Stack Overflow is a community of 4.7 million programmers, just like you, helping each other.

Join them; it only takes a minute:

Sign up
Join the Stack Overflow community to:
  1. Ask programming questions
  2. Answer and help your peers
  3. Get recognized for your expertise

I was look at somebody else's code and came across this piece of code

private string _deviceName { get; set; }
private string _deviceAlias { get; set; }

My thinking is that those automatic properties for private variables are unnecessary. Am I right in thinking so ?

share|improve this question
1  
Yes, Unnecessary. – SimpleVar Jun 26 '12 at 17:13
    
possible duplicate of What are the benefits of using properties internally? – nawfal Jun 3 '13 at 17:52
up vote 8 down vote accepted

My thinking is that those automatic properties for private variables are unnecessary. Am I right in thinking so ?

They aren't necessary, but they also don't really hurt anything. That being said, they don't really help anything either, as they're purely an implementation detail, so switching from a field to a property later wouldn't be a breaking change.

The only real reason to potentially do this would be if you knew, in the future, you would want custom logic on get or set, and you were using something that required the syntax to be different for properties, such as reflection. In this case, making them auto-properties now would prevent any need for changing the code later.

share|improve this answer
    
They do help, But aren't necessary. They are essential for input validation. Input validation is often overlooked at this level of programming. You usually don't consider that other programmers need to be validated as well. – ZnArK Jun 26 '12 at 17:17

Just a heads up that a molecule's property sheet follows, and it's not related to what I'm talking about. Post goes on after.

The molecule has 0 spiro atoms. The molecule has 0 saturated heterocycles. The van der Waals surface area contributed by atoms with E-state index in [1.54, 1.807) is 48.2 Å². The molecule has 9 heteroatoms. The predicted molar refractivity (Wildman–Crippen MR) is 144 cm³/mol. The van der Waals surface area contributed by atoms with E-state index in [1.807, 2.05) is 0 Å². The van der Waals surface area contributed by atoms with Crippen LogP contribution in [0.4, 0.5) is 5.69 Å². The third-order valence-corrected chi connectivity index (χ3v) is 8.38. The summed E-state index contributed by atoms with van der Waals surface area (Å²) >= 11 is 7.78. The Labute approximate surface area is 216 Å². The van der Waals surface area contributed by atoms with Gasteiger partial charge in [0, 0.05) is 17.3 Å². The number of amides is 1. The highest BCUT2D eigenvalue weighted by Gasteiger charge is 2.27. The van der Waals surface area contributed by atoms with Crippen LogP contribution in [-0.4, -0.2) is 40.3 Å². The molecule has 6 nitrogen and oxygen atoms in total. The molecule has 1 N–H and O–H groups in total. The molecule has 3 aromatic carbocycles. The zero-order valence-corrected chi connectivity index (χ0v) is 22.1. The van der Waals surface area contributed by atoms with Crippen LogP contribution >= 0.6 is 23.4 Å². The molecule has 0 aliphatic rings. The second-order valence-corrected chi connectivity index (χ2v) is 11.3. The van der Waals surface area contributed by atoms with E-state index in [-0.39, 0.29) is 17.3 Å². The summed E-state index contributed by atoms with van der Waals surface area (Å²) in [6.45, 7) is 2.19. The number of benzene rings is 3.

1  
@ZnArK, "input validation" is a concern for neither private fields nor private properties. – Kirk Woll Jun 26 '12 at 17:19
    
@KirkWoll This is obviously debatable. I guess it comes down to your own style and level of attention to detail. :) programmers.stackexchange.com/a/64930 – ZnArK Jun 26 '12 at 17:24
2  
@ZnArK, you are continuing to confuse validating the public surface of an API with validating the internal implementation details. By your logic, if you had private string foo { get; set; } and public string Foo { get { return foo; } set { foo = value; } }: you are suggesting validating at both foo.set and Foo.set, which is complete nonsense. – Kirk Woll Jun 26 '12 at 17:28

Its just that instead of creating a variable, you created a property on which in future you want some custom work while setting and retrieving value.

share|improve this answer

Your Answer

 
discard

By posting your answer, you agree to the privacy policy and terms of service.

Not the answer you're looking for? Browse other questions tagged or ask your own question.